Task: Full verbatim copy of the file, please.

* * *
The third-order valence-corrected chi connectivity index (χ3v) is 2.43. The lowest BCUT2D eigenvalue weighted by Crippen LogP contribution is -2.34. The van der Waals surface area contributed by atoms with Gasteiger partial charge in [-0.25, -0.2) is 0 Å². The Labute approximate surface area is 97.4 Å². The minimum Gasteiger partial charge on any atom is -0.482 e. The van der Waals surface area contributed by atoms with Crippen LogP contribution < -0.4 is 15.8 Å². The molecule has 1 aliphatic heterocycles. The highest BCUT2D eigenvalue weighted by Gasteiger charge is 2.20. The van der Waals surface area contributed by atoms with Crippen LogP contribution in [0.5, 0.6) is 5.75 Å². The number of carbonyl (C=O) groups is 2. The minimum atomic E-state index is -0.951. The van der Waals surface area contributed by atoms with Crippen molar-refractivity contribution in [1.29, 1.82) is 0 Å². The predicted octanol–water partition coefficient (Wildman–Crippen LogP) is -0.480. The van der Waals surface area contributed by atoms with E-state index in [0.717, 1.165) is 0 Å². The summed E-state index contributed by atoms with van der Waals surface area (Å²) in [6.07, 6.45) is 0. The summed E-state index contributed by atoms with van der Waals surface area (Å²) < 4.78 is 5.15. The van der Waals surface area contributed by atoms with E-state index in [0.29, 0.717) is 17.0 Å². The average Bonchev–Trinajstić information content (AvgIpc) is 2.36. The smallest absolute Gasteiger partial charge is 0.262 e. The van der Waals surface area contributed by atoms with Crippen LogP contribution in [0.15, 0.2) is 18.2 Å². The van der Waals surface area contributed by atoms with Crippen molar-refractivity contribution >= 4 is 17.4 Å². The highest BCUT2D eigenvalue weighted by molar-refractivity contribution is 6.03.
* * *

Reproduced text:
The third-order valence-corrected chi connectivity index (χ3v) is 2.43. The lowest BCUT2D eigenvalue weighted by Crippen LogP contribution is -2.34. The van der Waals surface area contributed by atoms with Gasteiger partial charge in [-0.25, -0.2) is 0 Å². The Labute approximate surface area is 97.4 Å². The minimum Gasteiger partial charge on any atom is -0.482 e. The van der Waals surface area contributed by atoms with Crippen LogP contribution < -0.4 is 15.8 Å². The molecule has 1 aliphatic heterocycles. The highest BCUT2D eigenvalue weighted by Gasteiger charge is 2.20. The van der Waals surface area contributed by atoms with Crippen LogP contribution in [0.5, 0.6) is 5.75 Å². The number of carbonyl (C=O) groups is 2. The minimum atomic E-state index is -0.951. The van der Waals surface area contributed by atoms with Crippen molar-refractivity contribution in [1.29, 1.82) is 0 Å². The predicted octanol–water partition coefficient (Wildman–Crippen LogP) is -0.480. The van der Waals surface area contributed by atoms with E-state index in [0.717, 1.165) is 0 Å². The summed E-state index contributed by atoms with van der Waals surface area (Å²) in [6.07, 6.45) is 0. The summed E-state index contributed by atoms with van der Waals surface area (Å²) < 4.78 is 5.15. The van der Waals surface area contributed by atoms with E-state index in [0.29, 0.717) is 17.0 Å². The average Bonchev–Trinajstić information content (AvgIpc) is 2.36. The smallest absolute Gasteiger partial charge is 0.262 e. The van der Waals surface area contributed by atoms with Crippen LogP contribution in [0.15, 0.2) is 18.2 Å². The van der Waals surface area contributed by atoms with Crippen molar-refractivity contribution >= 4 is 17.4 Å². The highest BCUT2D eigenvalue weighted by molar-refractivity contribution is 6.03.